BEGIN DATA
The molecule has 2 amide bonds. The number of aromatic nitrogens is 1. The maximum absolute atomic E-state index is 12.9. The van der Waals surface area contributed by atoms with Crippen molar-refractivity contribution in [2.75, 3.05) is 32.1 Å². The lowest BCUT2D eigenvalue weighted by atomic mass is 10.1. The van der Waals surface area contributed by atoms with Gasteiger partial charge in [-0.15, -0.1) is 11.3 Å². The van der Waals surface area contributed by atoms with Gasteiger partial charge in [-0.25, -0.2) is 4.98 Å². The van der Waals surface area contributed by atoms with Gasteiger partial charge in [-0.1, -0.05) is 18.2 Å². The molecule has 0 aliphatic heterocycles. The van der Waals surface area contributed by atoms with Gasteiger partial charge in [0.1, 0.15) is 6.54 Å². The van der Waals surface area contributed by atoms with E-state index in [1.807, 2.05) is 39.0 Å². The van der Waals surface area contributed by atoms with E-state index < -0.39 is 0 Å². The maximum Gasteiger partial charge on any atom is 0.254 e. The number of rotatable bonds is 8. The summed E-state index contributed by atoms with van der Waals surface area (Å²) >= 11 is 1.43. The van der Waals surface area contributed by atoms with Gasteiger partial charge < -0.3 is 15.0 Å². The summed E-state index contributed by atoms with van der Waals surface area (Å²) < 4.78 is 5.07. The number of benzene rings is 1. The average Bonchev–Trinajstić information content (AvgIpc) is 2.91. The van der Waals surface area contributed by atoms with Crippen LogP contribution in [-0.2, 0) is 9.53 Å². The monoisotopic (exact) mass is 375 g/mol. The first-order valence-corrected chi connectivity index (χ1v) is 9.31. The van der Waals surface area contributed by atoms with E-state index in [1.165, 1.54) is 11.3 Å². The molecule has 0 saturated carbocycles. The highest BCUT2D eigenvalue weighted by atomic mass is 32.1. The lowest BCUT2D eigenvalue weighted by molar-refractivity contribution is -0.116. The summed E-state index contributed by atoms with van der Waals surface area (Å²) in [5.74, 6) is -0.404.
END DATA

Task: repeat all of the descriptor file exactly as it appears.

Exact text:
The molecule has 2 amide bonds. The number of aromatic nitrogens is 1. The maximum absolute atomic E-state index is 12.9. The van der Waals surface area contributed by atoms with Crippen molar-refractivity contribution in [2.75, 3.05) is 32.1 Å². The lowest BCUT2D eigenvalue weighted by atomic mass is 10.1. The van der Waals surface area contributed by atoms with Gasteiger partial charge in [-0.15, -0.1) is 11.3 Å². The van der Waals surface area contributed by atoms with Gasteiger partial charge in [-0.25, -0.2) is 4.98 Å². The van der Waals surface area contributed by atoms with Gasteiger partial charge in [-0.1, -0.05) is 18.2 Å². The molecule has 0 aliphatic heterocycles. The van der Waals surface area contributed by atoms with Gasteiger partial charge in [0.1, 0.15) is 6.54 Å². The van der Waals surface area contributed by atoms with E-state index in [1.807, 2.05) is 39.0 Å². The van der Waals surface area contributed by atoms with E-state index < -0.39 is 0 Å². The maximum Gasteiger partial charge on any atom is 0.254 e. The number of rotatable bonds is 8. The summed E-state index contributed by atoms with van der Waals surface area (Å²) >= 11 is 1.43. The van der Waals surface area contributed by atoms with Gasteiger partial charge < -0.3 is 15.0 Å². The summed E-state index contributed by atoms with van der Waals surface area (Å²) < 4.78 is 5.07. The number of benzene rings is 1. The average Bonchev–Trinajstić information content (AvgIpc) is 2.91. The van der Waals surface area contributed by atoms with Crippen LogP contribution in [-0.2, 0) is 9.53 Å². The monoisotopic (exact) mass is 375 g/mol. The first-order valence-corrected chi connectivity index (χ1v) is 9.31. The van der Waals surface area contributed by atoms with E-state index in [1.165, 1.54) is 11.3 Å². The molecule has 0 saturated carbocycles. The highest BCUT2D eigenvalue weighted by atomic mass is 32.1. The lowest BCUT2D eigenvalue weighted by molar-refractivity contribution is -0.116. The summed E-state index contributed by atoms with van der Waals surface area (Å²) in [5.74, 6) is -0.404.